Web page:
A quick click in the field selector box will display the available fields you can utilize, and there are 46 available options. You’ll find any form field type needed in this list:
In this particular case, we’re utilizing the following fields the field name is in brackets:
- First Name – ( Default – First Name )
- Last Name – ( Default – Last Name )
- Email – ( Default – E-mail )
- Student ID number – ( Number )
- Teacher – ( Checkbox )
- Emergency Contact – ( Textarea )
- Avatar – ( Avatar )
- Password – ( Default – Password )
- Reconfirm Password – ( Default – Repeat Password )
Creating the Student Registration Form
As we have the Multiple Registration Forms add-on installed and activated, we need to create one for our students.
In the Profile Builder, select Registration Forms, and not unlike WordPress blog posts, we’ll need to give our form a title:
As you can see from the above image, we’ve named our form Student Registration. There are a few more options available here, such as:
- Set Role, we’ve defined the user role for this as Student, thanks to the Role Editor add-on.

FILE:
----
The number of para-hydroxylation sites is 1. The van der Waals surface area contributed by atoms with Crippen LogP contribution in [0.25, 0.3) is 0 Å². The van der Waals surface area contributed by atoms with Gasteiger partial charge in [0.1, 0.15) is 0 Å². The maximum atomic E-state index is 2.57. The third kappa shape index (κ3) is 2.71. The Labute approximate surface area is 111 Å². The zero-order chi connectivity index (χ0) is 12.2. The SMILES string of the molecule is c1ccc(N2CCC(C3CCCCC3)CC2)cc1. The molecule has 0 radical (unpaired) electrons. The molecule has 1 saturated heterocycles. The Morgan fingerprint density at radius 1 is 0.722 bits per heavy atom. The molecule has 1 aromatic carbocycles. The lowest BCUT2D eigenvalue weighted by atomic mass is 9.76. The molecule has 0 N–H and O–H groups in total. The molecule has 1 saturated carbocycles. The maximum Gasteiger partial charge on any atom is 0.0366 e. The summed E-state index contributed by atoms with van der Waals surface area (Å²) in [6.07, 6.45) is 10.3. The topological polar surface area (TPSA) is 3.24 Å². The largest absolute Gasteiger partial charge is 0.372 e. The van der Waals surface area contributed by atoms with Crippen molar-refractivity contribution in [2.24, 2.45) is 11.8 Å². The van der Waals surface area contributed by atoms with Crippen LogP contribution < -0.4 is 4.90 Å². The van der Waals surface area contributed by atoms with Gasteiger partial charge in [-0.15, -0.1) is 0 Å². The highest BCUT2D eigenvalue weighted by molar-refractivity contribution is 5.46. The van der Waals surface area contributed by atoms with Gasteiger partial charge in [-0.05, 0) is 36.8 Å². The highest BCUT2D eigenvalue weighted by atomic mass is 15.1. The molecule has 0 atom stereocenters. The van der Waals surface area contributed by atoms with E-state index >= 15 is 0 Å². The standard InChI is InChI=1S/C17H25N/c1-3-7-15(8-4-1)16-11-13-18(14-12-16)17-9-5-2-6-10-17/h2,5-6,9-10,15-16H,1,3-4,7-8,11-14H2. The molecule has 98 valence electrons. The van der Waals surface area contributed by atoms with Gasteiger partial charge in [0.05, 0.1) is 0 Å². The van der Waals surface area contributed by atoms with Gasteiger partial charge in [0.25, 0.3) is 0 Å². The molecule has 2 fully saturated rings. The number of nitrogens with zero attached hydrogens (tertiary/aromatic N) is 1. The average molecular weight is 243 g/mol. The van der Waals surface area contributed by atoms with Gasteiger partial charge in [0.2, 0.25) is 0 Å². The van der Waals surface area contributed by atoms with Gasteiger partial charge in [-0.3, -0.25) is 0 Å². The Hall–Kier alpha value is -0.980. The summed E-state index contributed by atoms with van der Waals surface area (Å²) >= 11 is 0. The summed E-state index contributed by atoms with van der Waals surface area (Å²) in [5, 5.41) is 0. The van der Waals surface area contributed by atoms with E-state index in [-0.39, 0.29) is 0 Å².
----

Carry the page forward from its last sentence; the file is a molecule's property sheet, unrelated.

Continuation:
- Automatically Log in, set to yes to eliminate the username issue for students entering silly names!
- Redirect, an excellent feature and one our customers love. Using this option, you can redirect (once a user has logged in, to a page of your choosing!).
- Display Messages, you can select how long you’d like a success message to display in seconds.
- URL, in our example, we’re redirecting to a page dedicated for students.
Further down the Registration Form page, you can choose from the fields created in the Form Fields settings:
If you’re not happy with the order of your fields, you can change the order by simply dragging and dropping:
Once you’ve published the form, don’t forget the Form Shortcode, located on the right-hand side of the page:
Copying the shortcode: [ wppb-register form_name=”student-registration” ] from the prompt, we now need to add it into a page.
How Does the WordPress Register Page Look on the Front End?
Pasting the shortcode into a page of your choice, this is how it looks:
You’ll notice we’ve added a description to the Student ID number and various other fields from the screenshot. This helps clear up any confusion as to what a specific field needs.
Also, fields marked with * are required, so the form will not process unless all the available fields are completed; this is as simple as clicking on a checkbox when creating a Form Field.
In terms of styling each form inherits the style of your theme and Profile Builder offers several ways for you to style your forms.